Rachelle Best is the founder and CEO of FYI play it safe, a downloadable app that helps parents protect their children from online harm and potential physical danger. Here, she tells Go Hustle all about her career journey – and offers up incredible advice for aspiring techies along the way…
FYI play it safe monitors the actual content of children’s communication and online activity, then informs parents of any potentially harmful situations, regardless of the application the child uses.
While tweens and teenagers are focused on having fun and meeting new friends online, parents need to balance respecting their children’s online privacy and navigating the risks presented by social media platforms, online gaming and other chat apps.
FYI play it safe benefits parents by alerting them of potentially harmful events, such as cyberbullying, depression, self-harm, suicidal ideation, interactions with potential online predators, or engagement with adult content. In turn, it benefits children by giving them privacy because their parents don’t have to read through all their messages and go through all their social media content.
“I’m very fortunate in that I’ve found my purpose and passion in creating this app, which has the ability to help parents build a better relationship with their children, and also to save children from potentially harmful situations,” says Rachelle.
Internships are a great way to get into the industry
Many universities require a six-month internship towards the end of the last year of studies. This internship is part of the final scoring for the programme. “I believe there is no better way to learn than doing it on the job,” says Rachelle. “We took in one intern for four months in 2021 and are considering doing it again. If you’re keen to do an internship, apply to a company whose products or services you can relate to and are really interested in. It makes it easier if you can align to what the company does.”
Learn as much as you can about the product or the service. Be curious. Ask lots of questions and do your own research. In the app developing world, practice, practice, practice, says Rachelle. “Try to learn how different technologies work and what differentiates them,” she adds.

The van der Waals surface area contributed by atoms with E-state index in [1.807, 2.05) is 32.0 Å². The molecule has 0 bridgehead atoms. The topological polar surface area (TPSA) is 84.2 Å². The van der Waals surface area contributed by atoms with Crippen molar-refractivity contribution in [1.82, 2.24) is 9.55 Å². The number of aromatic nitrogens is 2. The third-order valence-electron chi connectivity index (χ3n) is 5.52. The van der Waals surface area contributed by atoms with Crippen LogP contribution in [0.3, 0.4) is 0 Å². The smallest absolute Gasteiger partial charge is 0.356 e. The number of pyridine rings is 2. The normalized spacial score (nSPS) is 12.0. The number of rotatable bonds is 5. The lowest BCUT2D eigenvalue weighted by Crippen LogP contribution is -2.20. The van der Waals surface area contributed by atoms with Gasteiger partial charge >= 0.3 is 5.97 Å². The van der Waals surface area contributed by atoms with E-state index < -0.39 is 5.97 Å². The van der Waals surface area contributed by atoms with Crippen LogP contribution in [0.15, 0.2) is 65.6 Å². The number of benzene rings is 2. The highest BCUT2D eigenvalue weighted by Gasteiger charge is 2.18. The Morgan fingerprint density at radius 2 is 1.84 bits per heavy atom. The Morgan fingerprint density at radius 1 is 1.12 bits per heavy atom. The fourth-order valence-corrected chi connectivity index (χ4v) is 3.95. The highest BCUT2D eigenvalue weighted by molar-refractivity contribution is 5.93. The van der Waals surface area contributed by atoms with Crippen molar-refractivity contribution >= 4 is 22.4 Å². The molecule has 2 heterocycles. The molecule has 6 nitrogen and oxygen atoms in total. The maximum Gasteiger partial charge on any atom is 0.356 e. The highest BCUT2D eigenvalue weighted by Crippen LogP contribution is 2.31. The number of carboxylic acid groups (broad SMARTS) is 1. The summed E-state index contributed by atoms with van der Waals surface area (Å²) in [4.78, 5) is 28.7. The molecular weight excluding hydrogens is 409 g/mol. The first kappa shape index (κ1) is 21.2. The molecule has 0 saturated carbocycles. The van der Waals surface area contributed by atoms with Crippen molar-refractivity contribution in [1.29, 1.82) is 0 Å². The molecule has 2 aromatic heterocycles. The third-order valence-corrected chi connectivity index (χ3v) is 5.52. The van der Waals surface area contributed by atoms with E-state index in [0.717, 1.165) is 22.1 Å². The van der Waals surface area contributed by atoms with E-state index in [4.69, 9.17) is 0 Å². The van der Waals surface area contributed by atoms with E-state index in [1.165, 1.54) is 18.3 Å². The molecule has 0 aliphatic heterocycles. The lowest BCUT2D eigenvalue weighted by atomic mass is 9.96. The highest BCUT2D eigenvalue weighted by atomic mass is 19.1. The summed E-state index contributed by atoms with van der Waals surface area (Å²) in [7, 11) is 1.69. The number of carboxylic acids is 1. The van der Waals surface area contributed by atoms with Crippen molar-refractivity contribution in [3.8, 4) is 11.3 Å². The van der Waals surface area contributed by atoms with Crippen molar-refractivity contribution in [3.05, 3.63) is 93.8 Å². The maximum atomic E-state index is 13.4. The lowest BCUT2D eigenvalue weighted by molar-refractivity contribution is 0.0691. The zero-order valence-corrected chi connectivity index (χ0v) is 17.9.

Women in tech
The tech world has traditionally been more of a man’s world. But that’s changing – fast. “Fortunately, we’ve seen many great women coming into the industry, a lot of them as innovators and true leaders. I believe we’ve made good headway in breaking down these traditional barriers and that career growth is up to each individual, regardless of gender. Dream big, be motivated, work hard. You will succeed,” says Rachelle.
Persevering through hardships
After Rachelle matriculated, she couldn’t afford to go to university as a full-time student. “I started working straight after school and studied part-time through UNISA. It was hard, but it taught me so many lessons about resilience, perseverance and chasing your dreams. With enough hard work, very early mornings and late nights and lots of support from my family, I qualified as a chartered accountant – in the same amount of time it would’ve taken if I’d studied full time,” she says.
Today, Rachelle is grateful that her path worked out exactly as it should’ve. She believes it’s the lessons she’s learnt and the people she’s met along the way that are the true keys to her success.
Advice for the next generation of female leaders and entrepreneurs
“In the words of Brené Brown, even if someone else has done it before, it’s never been done by you. Starting a business from scratch is not easy, there is a lot of competition and you will encounter hurdles along the way. Keep going and from the start, find like-minded women to collaborate with,” says Rachelle.
Making big things happen, especially in technology, goes quicker and is much easier if you work with people with shared values and a shared purpose. When you’re an innovator, don’t be scared to talk about your idea, says Rachelle. If you’re going to make it happen, no-one else will steal it, and talking about it stimulates more thoughts and ideas to help you build out the solution.
Get your hands on these books…
The one book she’d recommend every woman read? “I’m a bookworm, so there are many,” says Rachelle. “From a psychological perspective, every woman should read Women Who Run With The Wolves by Clarissa Pinkola Estés. A friend recommended this to me when I’d just turned 30 and I still go back to it often. Elizabeth Gilbert’s Big Magic is an absolute must. And no, it’s not too girly! This book is all about making your big ideas happen. Lastly, I’ve read most of Brené Brown’s books, but The Gifts of Imperfection and Braving the Wilderness really stood out for me.”
How Rachelle practises self-care
Rachelle believes in a good work-life balance. “I have a strict rule to stop working at 18:00 every day by the absolute latest. This means that I will rather get up earlier in the morning and spend some time when it’s quiet to get things done. Evenings are prioritised as sacred family-time, having dinner, catching up with each other, listening to music with a glass of wine, or watching a movie. Hiking in the mountains and space for mediation also give me energy,” she says.
Connect with Rachelle
I personally read all the messages on the FYI play it safe social media profiles (@fyiplayitsafe on Instagram and Facebook).
Her personal email address is [email protected] – and she’d love for you to connect with her!